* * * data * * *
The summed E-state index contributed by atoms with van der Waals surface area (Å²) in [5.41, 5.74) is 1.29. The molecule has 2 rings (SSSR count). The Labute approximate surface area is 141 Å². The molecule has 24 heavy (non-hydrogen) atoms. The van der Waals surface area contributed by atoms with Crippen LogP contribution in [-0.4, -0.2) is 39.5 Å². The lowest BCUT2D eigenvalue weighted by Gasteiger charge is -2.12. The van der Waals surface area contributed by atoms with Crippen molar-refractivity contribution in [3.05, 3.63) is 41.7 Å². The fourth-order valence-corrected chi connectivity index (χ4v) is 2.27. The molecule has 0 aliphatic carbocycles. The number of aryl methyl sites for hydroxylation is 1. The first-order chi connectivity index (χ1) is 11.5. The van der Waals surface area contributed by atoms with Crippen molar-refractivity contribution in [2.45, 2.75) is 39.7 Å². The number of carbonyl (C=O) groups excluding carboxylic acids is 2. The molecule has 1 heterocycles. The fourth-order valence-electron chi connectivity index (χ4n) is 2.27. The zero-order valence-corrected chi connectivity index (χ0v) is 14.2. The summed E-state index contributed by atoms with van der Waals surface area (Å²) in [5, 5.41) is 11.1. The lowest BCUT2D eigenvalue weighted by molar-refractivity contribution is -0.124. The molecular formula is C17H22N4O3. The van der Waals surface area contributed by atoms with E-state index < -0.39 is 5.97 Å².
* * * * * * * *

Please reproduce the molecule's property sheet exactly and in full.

The summed E-state index contributed by atoms with van der Waals surface area (Å²) in [5.41, 5.74) is 1.29. The molecule has 2 rings (SSSR count). The Labute approximate surface area is 141 Å². The molecule has 24 heavy (non-hydrogen) atoms. The van der Waals surface area contributed by atoms with Crippen LogP contribution in [-0.4, -0.2) is 39.5 Å². The lowest BCUT2D eigenvalue weighted by Gasteiger charge is -2.12. The van der Waals surface area contributed by atoms with Crippen molar-refractivity contribution in [3.05, 3.63) is 41.7 Å². The fourth-order valence-corrected chi connectivity index (χ4v) is 2.27. The molecule has 0 aliphatic carbocycles. The number of aryl methyl sites for hydroxylation is 1. The first-order chi connectivity index (χ1) is 11.5. The van der Waals surface area contributed by atoms with Crippen molar-refractivity contribution in [2.45, 2.75) is 39.7 Å². The number of carbonyl (C=O) groups excluding carboxylic acids is 2. The molecule has 1 heterocycles. The fourth-order valence-electron chi connectivity index (χ4n) is 2.27. The zero-order valence-corrected chi connectivity index (χ0v) is 14.2. The summed E-state index contributed by atoms with van der Waals surface area (Å²) in [5, 5.41) is 11.1. The lowest BCUT2D eigenvalue weighted by molar-refractivity contribution is -0.124. The molecular formula is C17H22N4O3. The van der Waals surface area contributed by atoms with E-state index < -0.39 is 5.97 Å².